“It was the big fear we had, with the surge in cycling at the time of deconfinement”, reacted Tuesday, October 20 on franceinfo Pierre Sernes, president of the club of cycling towns and territories, while the number of cyclists dead on the roads is sharply increasing in September 2020 (37 killed, or 15 more compared to September 2019 ). “We knew we were going to have a lot of new cyclists, not necessarily very seasoned”, he explains.
franceinfo: Do these figures alert you?
Pierre Sernes: Yes of course. It was the big fear we had, with the surge in cycling at the time of deconfinement. We are at a 30% increase in cycling. We knew we were going to have a lot of new cyclists, not necessarily very seasoned. So this is really a huge concern and we are trying to find quick solutions to try to stop it. We will study in detail how these accidents took place, but in general we know what is happening. In the city, it is very often the blind spots of trucks or buses that are fatal. We have been begging the government for years to take a measure, which is to force trucks to have angle cameras. In London, in Brussels, it drastically reduced the number of cyclists killed.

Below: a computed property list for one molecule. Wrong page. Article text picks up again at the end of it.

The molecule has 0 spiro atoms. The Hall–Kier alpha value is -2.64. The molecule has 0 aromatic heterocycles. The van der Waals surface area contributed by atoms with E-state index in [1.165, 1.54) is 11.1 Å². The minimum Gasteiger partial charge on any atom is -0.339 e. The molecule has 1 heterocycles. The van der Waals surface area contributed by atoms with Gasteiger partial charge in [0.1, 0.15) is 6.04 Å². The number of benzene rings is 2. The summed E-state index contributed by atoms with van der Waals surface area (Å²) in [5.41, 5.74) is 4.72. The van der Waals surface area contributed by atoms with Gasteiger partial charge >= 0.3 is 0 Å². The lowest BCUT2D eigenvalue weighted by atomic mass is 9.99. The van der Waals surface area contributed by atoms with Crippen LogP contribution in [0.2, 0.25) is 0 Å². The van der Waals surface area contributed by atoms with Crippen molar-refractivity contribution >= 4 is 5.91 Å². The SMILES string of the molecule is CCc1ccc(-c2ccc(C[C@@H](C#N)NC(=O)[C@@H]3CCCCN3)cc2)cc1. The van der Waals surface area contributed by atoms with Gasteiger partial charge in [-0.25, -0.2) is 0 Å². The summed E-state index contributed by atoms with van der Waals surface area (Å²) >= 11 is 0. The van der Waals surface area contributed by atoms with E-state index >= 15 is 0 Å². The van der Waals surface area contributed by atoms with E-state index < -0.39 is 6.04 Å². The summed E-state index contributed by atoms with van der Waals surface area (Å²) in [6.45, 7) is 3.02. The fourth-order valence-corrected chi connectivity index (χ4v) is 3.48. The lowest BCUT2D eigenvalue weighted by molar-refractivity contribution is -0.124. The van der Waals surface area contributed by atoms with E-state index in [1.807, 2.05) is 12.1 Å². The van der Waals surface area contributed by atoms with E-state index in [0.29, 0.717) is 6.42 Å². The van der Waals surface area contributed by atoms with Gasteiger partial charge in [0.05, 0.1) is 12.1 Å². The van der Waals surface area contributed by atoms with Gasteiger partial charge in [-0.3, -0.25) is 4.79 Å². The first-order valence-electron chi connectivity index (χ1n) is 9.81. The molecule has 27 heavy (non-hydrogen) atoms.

It is also a question of culture, a new sharing of the road that must be integrated?
Yes. This is really the idea. At times when there is a change in mobility practices, and when a lot of people switch from car to bike, these are always very critical periods from an accidentological point of view and we will do everything to make it drop as quickly as possible possible. The key is also that there be secure facilities as much as possible.
Is wearing a mandatory helmet also a solution?
At the risk of surprising you, no. We looked at what happened elsewhere. In all the countries where this has been established, very often these countries have returned from it. It was a deterrent to cycling and therefore there was a decrease in cycling, and the fewer bikes the less safe it is for cyclists, because it is when there are a lot of cyclists that cars do. Warning.